The current moment presents a wonderful opportunity for presidents both to encourage the discussion of vitally important issues with their students, and to do so in a manner that reflects the civility of discourse we both honor and endeavor to instill in our students while they are part of our campus communities. For example, the executive order on immigration and the canceled speech at Berkeley are the type of events that, if managed well by college presidents, can be consequential in rebuilding community, both on campuses and nationally.

In response to the executive order on immigration, statements of concern, a recommitment to core values and expressions of support for those imperiled are all expected and appropriate. One method of modeling best practices for our students -- and allowing them to see the democratic process in action -- would be to create forums on campuses to discuss whether the current level of protection of our citizens from terrorist attacks is sufficient, and if not, what additional steps might be considered, weighing the balance between the degree to which safety would be enhanced versus the degree to which particular actions might actually increase the level of danger.

Reclaiming the Middle Ground

At a national meeting of academics in January, a much-discussed topic was the question of how higher education should act to rebuild the public’s trust in the work of our sector. One way to start might be to recognize that most of America has not ceded to academics the right to decide unilaterally on the wisdom or folly of particular political actions -- and we should stop acting as if they have.

We should remember that, in the days following the issuance of the executive order, a slight plurality of the American public approved of the president’s action, even though a majority of campus presidents who took a position on the matter opposed Trump’s executive order.

Moreover, the movement away from civil conversation has strengthened the hands of those who oppose the very notion of civility. The deliberately provocative words of alt-right spokesmen such as Yiannopoulos and Richard Spencer are countered by the so-called black bloc -- the anarchists and anti-fascists who violently disrupted the scheduled Yiannopoulos speech at Berkeley. The alt-right movement provokes violent dissent, and the black bloc anarchists are only too happy to provide violent dissent. The alt-right then claims that government intervention is required to protect free speech, the anarchists celebrate the breakdown of civil order and universities become the unwitting foils in an attack on democratic principles.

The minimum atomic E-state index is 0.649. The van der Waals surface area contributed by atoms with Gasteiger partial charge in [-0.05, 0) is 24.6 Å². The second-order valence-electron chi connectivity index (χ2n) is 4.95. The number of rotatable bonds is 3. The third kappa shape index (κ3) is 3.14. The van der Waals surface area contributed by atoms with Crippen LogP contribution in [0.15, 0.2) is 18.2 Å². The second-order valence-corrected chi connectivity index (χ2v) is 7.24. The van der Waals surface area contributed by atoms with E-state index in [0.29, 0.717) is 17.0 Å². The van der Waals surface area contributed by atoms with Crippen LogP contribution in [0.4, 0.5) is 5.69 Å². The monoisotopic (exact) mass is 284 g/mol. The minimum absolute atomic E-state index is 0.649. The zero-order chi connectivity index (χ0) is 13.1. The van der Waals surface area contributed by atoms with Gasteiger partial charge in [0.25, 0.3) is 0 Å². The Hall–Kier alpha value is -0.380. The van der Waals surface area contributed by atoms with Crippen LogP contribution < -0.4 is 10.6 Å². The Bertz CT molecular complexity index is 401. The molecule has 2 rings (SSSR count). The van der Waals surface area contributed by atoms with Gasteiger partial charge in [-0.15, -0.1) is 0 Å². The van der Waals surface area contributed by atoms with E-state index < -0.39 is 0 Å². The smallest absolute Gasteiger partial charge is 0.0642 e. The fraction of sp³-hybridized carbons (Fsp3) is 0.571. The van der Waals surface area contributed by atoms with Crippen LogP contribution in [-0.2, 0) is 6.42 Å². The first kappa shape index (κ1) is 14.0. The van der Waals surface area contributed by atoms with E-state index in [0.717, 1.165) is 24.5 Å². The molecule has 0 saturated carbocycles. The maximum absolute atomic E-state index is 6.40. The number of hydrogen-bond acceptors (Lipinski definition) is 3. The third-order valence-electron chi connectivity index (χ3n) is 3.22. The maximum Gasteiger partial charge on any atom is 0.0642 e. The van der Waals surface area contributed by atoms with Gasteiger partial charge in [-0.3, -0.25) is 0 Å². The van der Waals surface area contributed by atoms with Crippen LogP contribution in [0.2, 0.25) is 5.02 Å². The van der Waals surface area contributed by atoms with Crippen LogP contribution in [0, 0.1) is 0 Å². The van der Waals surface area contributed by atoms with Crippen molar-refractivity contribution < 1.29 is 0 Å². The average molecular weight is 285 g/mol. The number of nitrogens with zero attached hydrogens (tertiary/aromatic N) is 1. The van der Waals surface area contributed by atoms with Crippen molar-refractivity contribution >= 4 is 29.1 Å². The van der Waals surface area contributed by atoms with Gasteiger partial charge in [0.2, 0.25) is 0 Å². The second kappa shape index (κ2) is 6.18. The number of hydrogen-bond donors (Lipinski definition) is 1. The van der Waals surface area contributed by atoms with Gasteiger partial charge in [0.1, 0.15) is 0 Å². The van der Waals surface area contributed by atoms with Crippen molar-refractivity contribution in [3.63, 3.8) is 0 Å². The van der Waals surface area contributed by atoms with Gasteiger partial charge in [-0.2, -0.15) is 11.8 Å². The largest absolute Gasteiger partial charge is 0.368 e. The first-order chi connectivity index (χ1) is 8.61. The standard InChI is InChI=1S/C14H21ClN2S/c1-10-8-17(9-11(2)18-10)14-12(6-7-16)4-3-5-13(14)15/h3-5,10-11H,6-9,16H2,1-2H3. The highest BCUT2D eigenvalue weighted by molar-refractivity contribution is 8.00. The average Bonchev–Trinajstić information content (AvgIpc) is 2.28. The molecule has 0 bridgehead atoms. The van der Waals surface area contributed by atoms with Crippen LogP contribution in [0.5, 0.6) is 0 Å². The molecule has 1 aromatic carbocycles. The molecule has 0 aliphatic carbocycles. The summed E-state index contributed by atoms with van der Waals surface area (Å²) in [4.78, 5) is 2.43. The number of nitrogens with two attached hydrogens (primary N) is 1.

If college campuses are being targeted as the battleground between extremists on the left and right, then college presidents have to find ways to reclaim the middle ground. This starts with conversations between the institution’s administration and campus political groups and the creation of forums for debate between representative voices from left and right. A true debate, where students are invited to witness a meaningful presentation of opposing views, is far more interesting and useful than one-sided diatribes.

And, ultimately, that begins with college presidents deciding to use controversial issues as learning moments for our students -- not soapboxes from which we can proclaim our personal opinions.

Donald J. Farish is president of Roger Williams University.

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ACL Summer Insititute for Collaboration Leaders

Date: 
Sun, 06/25/2017 to Wed, 06/28/2017

Location

Claremont University Consortium 101 N Mills Ave
Claremont , California 91711
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San Francisco Higher Ed Solution Showcase

Date: 
Tue, 03/07/2017

Location

221 Main St. Suite 1000 - 15th Floor
San Francisco , California 94105
United States

Forward Together

Date: 
Thu, 04/20/2017

Location

Atlanta Marriott Marquis 265 Peachtree Avenue
Atlanta , Georgia 30303
United States

Q&A with author of book on rise of for-profits in a new economy

A new book argues that the focus on credentials and growing inequality led to the rise in for-profit colleges. 

Financial insecurity could keep some community college students from completing

New survey of community college students reveals financial insecurity, including rising housing, food, transportation and child care costs can keep them from completing. 

The New Clinical Trials Regulation and Regulatory Affairs Aspects 2017

Date: 
Thu, 06/15/2017 to Fri, 06/16/2017

Location

Hilton Zurich Airport
Zurich 8152
Switzerland